I also read The Peregrine by J.A. Baker. I’m a lover of good nature writing, and this is a classic I’ve been meaning to get around to for years. Baker observed mating pairs of peregrines in his English valley, about 10 miles long by 4 miles wide, over a decade, and recorded his observations in prose that is deep and dazzling. He writes about their bloody predatory slaughter, the heart-catching beauty of their flight, their plummeting fall through thousands of feet of sky onto smaller birds, their ruffled, sullen shoulders in the rain as they sleep, their habit of bathing in running streams, their bones made fragile by pesticides. There is nothing he does not know. He is half peregrine himself. This book was difficult to read; it’s repetitive (because nature is repetitive) and dense. But every word is worship, and it’s both fascinating and brilliant without being purple or sentimental in the slightest.

I’m going to save a discussion for the last two books — the first two of the Ibis trilogy by Amitav Ghosh — for next month, because I’m going to finish up the last book in a couple of days and I can write about all three at that point. I’ll say that the first two were wonderful, just as wonderful as I remembered. I’m looking forward to seeing how the third concludes.

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17 Responses to April Reading (a week into May)

  1. Jeanne says:

    Maybe it’s time for me to finally read The Doomsday Book.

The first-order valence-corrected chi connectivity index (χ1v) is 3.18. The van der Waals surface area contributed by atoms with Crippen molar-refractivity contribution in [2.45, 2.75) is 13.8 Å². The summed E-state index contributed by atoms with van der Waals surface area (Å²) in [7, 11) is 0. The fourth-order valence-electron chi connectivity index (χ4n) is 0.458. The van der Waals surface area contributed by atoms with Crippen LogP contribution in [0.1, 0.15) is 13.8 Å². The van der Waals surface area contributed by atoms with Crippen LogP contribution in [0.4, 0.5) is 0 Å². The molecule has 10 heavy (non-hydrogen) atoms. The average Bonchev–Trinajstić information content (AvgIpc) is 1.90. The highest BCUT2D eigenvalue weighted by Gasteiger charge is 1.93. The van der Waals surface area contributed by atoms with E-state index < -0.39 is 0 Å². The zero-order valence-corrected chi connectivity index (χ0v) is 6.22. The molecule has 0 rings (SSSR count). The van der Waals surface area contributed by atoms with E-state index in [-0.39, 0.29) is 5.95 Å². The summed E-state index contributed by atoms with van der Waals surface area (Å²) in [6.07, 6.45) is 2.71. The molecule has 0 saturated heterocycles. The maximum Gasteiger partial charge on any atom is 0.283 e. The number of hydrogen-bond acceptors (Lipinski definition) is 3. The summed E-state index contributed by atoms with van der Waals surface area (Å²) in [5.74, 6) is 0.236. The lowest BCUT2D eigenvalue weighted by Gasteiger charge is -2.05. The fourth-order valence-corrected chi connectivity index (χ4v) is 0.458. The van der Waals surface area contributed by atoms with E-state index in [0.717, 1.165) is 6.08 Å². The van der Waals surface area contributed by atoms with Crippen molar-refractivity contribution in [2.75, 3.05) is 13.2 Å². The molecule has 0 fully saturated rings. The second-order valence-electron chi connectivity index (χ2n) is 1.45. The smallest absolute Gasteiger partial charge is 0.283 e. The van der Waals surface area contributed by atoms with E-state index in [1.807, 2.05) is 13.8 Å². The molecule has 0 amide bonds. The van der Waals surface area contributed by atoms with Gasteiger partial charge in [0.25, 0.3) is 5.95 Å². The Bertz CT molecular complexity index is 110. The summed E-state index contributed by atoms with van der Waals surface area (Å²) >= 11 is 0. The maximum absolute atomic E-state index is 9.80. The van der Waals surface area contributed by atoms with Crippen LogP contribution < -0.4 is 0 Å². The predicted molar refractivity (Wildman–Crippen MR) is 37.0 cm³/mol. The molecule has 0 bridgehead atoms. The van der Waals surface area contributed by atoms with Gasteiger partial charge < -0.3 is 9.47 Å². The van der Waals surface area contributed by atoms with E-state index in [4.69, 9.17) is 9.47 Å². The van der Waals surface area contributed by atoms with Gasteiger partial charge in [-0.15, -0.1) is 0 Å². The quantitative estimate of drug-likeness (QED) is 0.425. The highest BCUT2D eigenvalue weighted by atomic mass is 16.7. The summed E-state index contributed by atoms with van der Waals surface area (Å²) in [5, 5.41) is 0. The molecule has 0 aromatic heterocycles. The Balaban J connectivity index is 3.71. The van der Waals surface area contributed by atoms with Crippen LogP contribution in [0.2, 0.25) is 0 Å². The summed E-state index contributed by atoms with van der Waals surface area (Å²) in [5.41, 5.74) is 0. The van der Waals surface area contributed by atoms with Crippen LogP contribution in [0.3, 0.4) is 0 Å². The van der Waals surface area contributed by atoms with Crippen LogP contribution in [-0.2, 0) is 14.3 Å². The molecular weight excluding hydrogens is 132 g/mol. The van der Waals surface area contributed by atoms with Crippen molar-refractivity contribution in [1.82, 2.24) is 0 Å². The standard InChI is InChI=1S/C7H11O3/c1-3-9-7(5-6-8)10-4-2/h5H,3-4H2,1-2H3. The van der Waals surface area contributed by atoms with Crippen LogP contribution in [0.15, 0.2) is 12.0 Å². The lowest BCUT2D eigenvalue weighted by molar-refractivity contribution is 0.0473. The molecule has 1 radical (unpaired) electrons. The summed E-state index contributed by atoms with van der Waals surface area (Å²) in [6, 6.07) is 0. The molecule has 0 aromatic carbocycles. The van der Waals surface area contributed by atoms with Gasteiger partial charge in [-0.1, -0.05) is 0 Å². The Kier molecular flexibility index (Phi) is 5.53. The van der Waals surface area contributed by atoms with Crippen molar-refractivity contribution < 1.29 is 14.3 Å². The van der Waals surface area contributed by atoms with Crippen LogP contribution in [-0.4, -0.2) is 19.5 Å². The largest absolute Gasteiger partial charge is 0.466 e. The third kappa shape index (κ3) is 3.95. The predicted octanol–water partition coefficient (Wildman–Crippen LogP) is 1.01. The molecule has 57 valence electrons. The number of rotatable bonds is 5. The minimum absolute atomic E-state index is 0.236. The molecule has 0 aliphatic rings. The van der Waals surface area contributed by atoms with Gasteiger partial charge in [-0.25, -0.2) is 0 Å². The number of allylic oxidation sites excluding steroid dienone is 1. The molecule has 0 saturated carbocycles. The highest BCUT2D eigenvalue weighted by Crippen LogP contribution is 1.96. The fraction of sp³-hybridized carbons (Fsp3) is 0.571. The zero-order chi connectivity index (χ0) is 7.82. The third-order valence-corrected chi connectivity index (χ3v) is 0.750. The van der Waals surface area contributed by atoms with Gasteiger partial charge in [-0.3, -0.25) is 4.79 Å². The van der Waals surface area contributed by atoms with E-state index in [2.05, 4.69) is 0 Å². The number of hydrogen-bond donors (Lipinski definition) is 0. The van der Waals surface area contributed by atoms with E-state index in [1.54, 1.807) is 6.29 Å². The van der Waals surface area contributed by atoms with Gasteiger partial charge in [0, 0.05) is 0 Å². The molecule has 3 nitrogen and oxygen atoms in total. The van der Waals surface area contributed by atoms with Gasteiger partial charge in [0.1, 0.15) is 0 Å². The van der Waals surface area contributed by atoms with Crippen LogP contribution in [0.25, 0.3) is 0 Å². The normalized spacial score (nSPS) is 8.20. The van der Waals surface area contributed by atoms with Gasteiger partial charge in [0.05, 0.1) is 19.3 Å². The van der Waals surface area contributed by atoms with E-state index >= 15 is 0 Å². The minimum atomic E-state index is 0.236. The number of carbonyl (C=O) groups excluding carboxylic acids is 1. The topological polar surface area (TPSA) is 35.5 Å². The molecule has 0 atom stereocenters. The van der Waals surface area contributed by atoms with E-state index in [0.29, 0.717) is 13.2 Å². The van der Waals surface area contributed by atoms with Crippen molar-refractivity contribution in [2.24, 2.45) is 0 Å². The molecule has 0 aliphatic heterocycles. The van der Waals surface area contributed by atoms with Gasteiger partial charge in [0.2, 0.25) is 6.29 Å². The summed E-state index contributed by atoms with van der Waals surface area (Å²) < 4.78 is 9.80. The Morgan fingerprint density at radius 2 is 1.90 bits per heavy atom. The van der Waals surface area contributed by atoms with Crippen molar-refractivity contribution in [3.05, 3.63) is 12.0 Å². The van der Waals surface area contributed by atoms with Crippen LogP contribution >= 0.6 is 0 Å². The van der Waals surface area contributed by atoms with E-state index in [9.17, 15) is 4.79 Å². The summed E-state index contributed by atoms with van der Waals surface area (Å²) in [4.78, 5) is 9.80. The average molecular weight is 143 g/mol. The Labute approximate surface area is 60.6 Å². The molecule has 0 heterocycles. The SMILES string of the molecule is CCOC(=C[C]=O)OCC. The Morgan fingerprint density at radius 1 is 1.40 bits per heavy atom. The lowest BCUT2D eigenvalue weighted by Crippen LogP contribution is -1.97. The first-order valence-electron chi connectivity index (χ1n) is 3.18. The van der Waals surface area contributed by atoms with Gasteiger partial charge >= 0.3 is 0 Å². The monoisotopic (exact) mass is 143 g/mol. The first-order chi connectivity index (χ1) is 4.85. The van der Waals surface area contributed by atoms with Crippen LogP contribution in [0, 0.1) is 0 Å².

• Jenny says:

      Are you generally a Connie Willis fan? Because I am — I’m basically a Willis-can-do-no-wrong sort of person, even when I can see her flaws. This is a really great example of Willis’s more serious and less farcical writing (though there are funny bits.) If you like her, you’ll like this, I think.

      • Jeanne says:

        I have not been a fan of her writing but can’t say why except it has never really grabbed me and I didn’t see any sense in persevering when I don’t have any other purpose but enjoyment.

      • Jenny says:

        Then… maybe this one won’t grab you either. It’s pretty much prime Willis, with all that entails.

  2. Marg says:

    I love the Doomsday Book!!

    • Jenny says:

      It had been at least eight or ten years since I’d read it, and I’d forgotten how much I liked it too.

  3. I tried to read Sea of Poppies few years back.. Couldn’t complete it. Time to revisit it seems .

  4. I look forward to hearing what you think about the Ibis trilogy on a reread! I liked the first two a lot and then wasn’t at all happy with the third one, but I’ve intended for a while to reread them all three back to back. I never feel that waiting years between book releases is the optimal way to experience a trilogy!